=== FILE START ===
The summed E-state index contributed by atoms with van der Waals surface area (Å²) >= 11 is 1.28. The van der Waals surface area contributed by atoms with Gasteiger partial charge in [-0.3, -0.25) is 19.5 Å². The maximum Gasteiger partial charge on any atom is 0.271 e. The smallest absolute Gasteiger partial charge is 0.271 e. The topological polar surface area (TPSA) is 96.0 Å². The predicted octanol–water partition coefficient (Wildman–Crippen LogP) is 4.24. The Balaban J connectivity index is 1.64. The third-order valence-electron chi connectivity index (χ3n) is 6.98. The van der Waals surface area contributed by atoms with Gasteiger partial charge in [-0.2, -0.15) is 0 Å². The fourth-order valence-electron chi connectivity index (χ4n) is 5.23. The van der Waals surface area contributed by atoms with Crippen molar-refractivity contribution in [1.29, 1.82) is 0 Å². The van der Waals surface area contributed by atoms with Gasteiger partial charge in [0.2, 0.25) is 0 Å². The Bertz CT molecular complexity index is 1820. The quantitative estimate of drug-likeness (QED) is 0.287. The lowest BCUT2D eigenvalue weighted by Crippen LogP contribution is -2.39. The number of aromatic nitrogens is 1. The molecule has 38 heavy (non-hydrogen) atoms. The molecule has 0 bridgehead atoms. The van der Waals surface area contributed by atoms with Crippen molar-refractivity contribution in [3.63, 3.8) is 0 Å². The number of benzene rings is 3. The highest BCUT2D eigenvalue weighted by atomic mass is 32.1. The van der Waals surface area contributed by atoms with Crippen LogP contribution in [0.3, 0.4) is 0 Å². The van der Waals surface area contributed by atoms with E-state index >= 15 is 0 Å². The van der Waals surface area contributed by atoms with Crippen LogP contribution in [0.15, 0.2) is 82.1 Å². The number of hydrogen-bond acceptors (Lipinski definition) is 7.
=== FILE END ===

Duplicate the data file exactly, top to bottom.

The summed E-state index contributed by atoms with van der Waals surface area (Å²) >= 11 is 1.28. The van der Waals surface area contributed by atoms with Gasteiger partial charge in [-0.3, -0.25) is 19.5 Å². The maximum Gasteiger partial charge on any atom is 0.271 e. The smallest absolute Gasteiger partial charge is 0.271 e. The topological polar surface area (TPSA) is 96.0 Å². The predicted octanol–water partition coefficient (Wildman–Crippen LogP) is 4.24. The Balaban J connectivity index is 1.64. The third-order valence-electron chi connectivity index (χ3n) is 6.98. The van der Waals surface area contributed by atoms with Gasteiger partial charge in [-0.2, -0.15) is 0 Å². The fourth-order valence-electron chi connectivity index (χ4n) is 5.23. The van der Waals surface area contributed by atoms with Crippen molar-refractivity contribution in [1.29, 1.82) is 0 Å². The van der Waals surface area contributed by atoms with Gasteiger partial charge in [0.2, 0.25) is 0 Å². The Bertz CT molecular complexity index is 1820. The quantitative estimate of drug-likeness (QED) is 0.287. The lowest BCUT2D eigenvalue weighted by Crippen LogP contribution is -2.39. The number of aromatic nitrogens is 1. The molecule has 38 heavy (non-hydrogen) atoms. The molecule has 0 bridgehead atoms. The van der Waals surface area contributed by atoms with Crippen molar-refractivity contribution in [3.63, 3.8) is 0 Å². The number of benzene rings is 3. The highest BCUT2D eigenvalue weighted by atomic mass is 32.1. The van der Waals surface area contributed by atoms with Crippen LogP contribution in [0.3, 0.4) is 0 Å². The van der Waals surface area contributed by atoms with E-state index >= 15 is 0 Å². The van der Waals surface area contributed by atoms with Crippen LogP contribution in [0.15, 0.2) is 82.1 Å². The number of hydrogen-bond acceptors (Lipinski definition) is 7.